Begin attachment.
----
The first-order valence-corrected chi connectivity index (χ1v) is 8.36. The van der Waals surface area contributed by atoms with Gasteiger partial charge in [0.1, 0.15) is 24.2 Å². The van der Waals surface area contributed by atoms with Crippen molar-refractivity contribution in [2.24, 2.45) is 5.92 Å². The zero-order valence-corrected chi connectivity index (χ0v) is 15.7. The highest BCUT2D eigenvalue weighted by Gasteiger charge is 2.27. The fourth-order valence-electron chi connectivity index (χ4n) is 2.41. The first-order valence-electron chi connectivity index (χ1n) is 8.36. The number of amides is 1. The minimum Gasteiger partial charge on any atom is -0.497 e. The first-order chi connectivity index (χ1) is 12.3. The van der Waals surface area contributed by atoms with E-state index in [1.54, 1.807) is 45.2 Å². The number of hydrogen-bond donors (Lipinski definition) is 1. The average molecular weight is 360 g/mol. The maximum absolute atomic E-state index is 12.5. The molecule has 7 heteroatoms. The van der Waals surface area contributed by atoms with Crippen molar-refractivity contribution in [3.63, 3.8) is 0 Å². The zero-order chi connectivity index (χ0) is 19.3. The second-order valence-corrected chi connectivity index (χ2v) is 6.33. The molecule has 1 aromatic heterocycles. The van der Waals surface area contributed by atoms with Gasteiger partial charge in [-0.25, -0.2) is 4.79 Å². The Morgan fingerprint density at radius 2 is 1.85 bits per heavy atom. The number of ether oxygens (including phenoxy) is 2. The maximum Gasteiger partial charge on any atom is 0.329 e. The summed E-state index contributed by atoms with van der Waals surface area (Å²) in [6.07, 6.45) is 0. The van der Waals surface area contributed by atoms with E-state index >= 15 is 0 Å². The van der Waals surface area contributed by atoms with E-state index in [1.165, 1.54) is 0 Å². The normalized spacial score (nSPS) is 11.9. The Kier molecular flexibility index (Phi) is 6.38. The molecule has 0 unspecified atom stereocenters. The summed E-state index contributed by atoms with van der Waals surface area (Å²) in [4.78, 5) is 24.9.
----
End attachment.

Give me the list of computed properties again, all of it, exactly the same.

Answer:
The first-order valence-corrected chi connectivity index (χ1v) is 8.36. The van der Waals surface area contributed by atoms with Gasteiger partial charge in [0.1, 0.15) is 24.2 Å². The van der Waals surface area contributed by atoms with Crippen molar-refractivity contribution in [2.24, 2.45) is 5.92 Å². The zero-order valence-corrected chi connectivity index (χ0v) is 15.7. The highest BCUT2D eigenvalue weighted by Gasteiger charge is 2.27. The fourth-order valence-electron chi connectivity index (χ4n) is 2.41. The first-order valence-electron chi connectivity index (χ1n) is 8.36. The number of amides is 1. The minimum Gasteiger partial charge on any atom is -0.497 e. The first-order chi connectivity index (χ1) is 12.3. The van der Waals surface area contributed by atoms with E-state index in [1.54, 1.807) is 45.2 Å². The number of hydrogen-bond donors (Lipinski definition) is 1. The average molecular weight is 360 g/mol. The maximum absolute atomic E-state index is 12.5. The molecule has 7 heteroatoms. The van der Waals surface area contributed by atoms with Crippen molar-refractivity contribution in [3.63, 3.8) is 0 Å². The zero-order chi connectivity index (χ0) is 19.3. The second-order valence-corrected chi connectivity index (χ2v) is 6.33. The molecule has 1 aromatic heterocycles. The van der Waals surface area contributed by atoms with Gasteiger partial charge in [-0.25, -0.2) is 4.79 Å². The Morgan fingerprint density at radius 2 is 1.85 bits per heavy atom. The number of ether oxygens (including phenoxy) is 2. The maximum Gasteiger partial charge on any atom is 0.329 e. The summed E-state index contributed by atoms with van der Waals surface area (Å²) in [6.07, 6.45) is 0. The van der Waals surface area contributed by atoms with E-state index >= 15 is 0 Å². The van der Waals surface area contributed by atoms with E-state index in [1.165, 1.54) is 0 Å². The normalized spacial score (nSPS) is 11.9. The Kier molecular flexibility index (Phi) is 6.38. The molecule has 0 unspecified atom stereocenters. The summed E-state index contributed by atoms with van der Waals surface area (Å²) in [4.78, 5) is 24.9.